Monday, 29 February 2016

Chart bottoms. Commodities to do the unthinkable?

It's leap year and we are enjoying our extra day of February, a miserable month as it is without having to extend it any further. February has been true to form in the financial markets too bringing us new concerns towards debt with obscure products such as the AT1 structures of banks and Deutsche Bank's storm in a coco cup. 

Yet despite all of that, many asset prices have returned to near start of month levels with some exceeding them For example if you were in the position of lending to Germany and paying them for the privilege of doing so at the beginning of month, as people are now willing to pay them even more for the privilege, your debt asset has gone up in value. Which is nuts. I hang by my basic rule of Negative Interest Rate Policy which is it isn't really of any use to me, or any other Joe Public, until we can personally borrow at negative rates. 

But the bounce in 'stuff'  has produced some interesting chart formations. The scales are not equal but the patterns are very similar. 

The SP500 looks double bottomish, 

S+P 500

Oil looks reverse head and shouldersish, though hasn't yet done the equivilent break that SPX has. Wasn't oil meant to be leading stocks rather than the other way around? 

Oil  (WTI)

Doctor copper is showing similar basing patterns but despite Thursday's attempted break has not yet confirmed it is ready to rip higher. Though I would be watching out for it to do so.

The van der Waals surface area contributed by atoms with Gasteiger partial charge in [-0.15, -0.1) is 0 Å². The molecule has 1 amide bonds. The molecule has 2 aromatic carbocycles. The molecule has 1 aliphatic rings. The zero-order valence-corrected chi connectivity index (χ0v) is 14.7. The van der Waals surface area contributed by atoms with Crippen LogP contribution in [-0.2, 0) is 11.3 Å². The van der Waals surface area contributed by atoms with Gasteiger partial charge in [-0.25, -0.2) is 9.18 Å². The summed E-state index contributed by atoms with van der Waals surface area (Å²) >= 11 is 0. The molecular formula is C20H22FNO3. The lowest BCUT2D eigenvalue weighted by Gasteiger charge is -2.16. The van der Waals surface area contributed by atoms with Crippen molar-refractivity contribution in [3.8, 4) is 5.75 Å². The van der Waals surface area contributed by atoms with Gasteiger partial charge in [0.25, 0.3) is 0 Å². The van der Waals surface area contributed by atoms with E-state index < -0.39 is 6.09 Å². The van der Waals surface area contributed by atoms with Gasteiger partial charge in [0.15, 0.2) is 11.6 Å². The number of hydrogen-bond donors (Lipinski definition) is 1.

Could we really see a turn higher in commodities? Sentiment has been so dire and tehe forward curve of sentiment is weighted by stories of limitless supply and no demand that it is easy to see the balance tipped and as we have seen throughout 2016, the sentiment, or at least the story,  seems to follow the price rather than the other way around. 

I am aware that month end produces whippy markets the way oil is grinding higher, despite USD strengtening against EUR and GBP,  has me thinking that commodities are about to explode higher. I know that doesn't fit with the the narrrative but so be it. 

Which leads us on to CB expectations. the flip flop of market sentiment in Fed rates continues to the point of tedium.  Expectations are so well swung towards ECB action that disappointment is to be expected anyway, but add in the Oil/Eur price upwswing and Draghi has another excuse to disappoint as he just loves mentioning oil and commodity prices when talking about ECB inflation expectations.  

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